This week, Federal Communications Commission chairman Kevin Martin announced long-promised revisions to America’s archaic, convoluted media-ownership rules. The result: no serious deregulation, just tinkering at the margins. In fact, of the half-dozen rules currently on the books, Martin is proposing to revise only one—the newspaper/broadcast cross-ownership rule. “No changes to the other media-ownership rules [are] currently under review,” Martin’s press release notes tersely, leaving many TV and radio broadcasters wondering when they will ever get regulatory relief.

The newspaper/broadcast cross-ownership rule, which has been in effect since 1975, prohibits a newspaper owner from owning a radio or television station in the same media market. In a New York Times op-ed Tuesday, Martin warned that “in many towns and cities, the newspaper is an endangered species,” and that “if we don’t act to improve the health of the newspaper industry, we will see newspapers wither and die.” Moreover, he wrote, “The ban on newspapers owning a broadcast station in their local markets may end up hurting the quality of news and the commitment of news organizations to their local communities.” In other words, newspapers need the flexibility to change business arrangements and ally with others to survive.

These are good arguments for scrapping a regulation that dates to a bygone era. But Martin isn’t proposing anything so far-reaching. Instead, he would loosen the rule only in the nation’s 20 largest media markets—and only for newspapers, not other struggling sectors like broadcast radio. His proposal pales beside a previous reform effort in 2003, when then-FCC chairman Michael Powell advocated relaxing the newspaper/broadcast cross-ownership rule in 170 media markets. Martin’s new rule would stipulate that, if the transaction involved a television station, at least eight independently owned and operated major media voices—defined as major newspapers and full-power, commercial TV stations—would have to remain in the local media markets following the transaction. Further, the TV station involved in the deal could not be one of that market’s top four stations.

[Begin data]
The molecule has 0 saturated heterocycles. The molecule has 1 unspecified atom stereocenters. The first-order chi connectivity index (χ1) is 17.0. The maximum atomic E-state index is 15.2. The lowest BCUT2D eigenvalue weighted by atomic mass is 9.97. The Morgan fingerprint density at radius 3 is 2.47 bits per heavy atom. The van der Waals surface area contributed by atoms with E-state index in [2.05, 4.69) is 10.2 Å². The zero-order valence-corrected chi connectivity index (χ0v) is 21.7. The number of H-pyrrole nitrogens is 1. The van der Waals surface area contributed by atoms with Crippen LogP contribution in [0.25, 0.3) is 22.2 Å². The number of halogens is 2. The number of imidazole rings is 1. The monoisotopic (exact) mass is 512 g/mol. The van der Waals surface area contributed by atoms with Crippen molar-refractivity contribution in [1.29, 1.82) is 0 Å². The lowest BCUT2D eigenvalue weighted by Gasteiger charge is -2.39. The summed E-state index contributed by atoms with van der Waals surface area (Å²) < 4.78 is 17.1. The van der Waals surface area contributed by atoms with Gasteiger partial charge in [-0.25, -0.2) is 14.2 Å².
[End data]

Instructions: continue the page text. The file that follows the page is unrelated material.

But the deregulatory micromanagement doesn’t end there. Under Martin’s new rule, even if a media operator qualifies for a transaction, the FCC can ultimately stop it if it doesn’t satisfy other subjective criteria. For example, the commission will consider whether the new entity “will increase the amount of local news in the market,” “continue to exercise its own independent news judgment,” and make a “commitment to invest significantly in newsroom operations.”

This isn’t deregulation; it’s reregulation. Such subjective criteria will invite protracted fights at the FCC about every proposed media deal, and open the door to new forms of regulatory meddling by policymakers looking to extract unrelated concessions—from favorable political ad rates to coverage of pet issues—from struggling firms in exchange for relief. In other words, the FCC will throw you a life preserver only after your head’s already underwater—and then they’ll force you to make all sorts of promises before reeling you in. It’s inexplicable how the FCC gets away with any of this in a nation that values media operators’ First Amendment rights.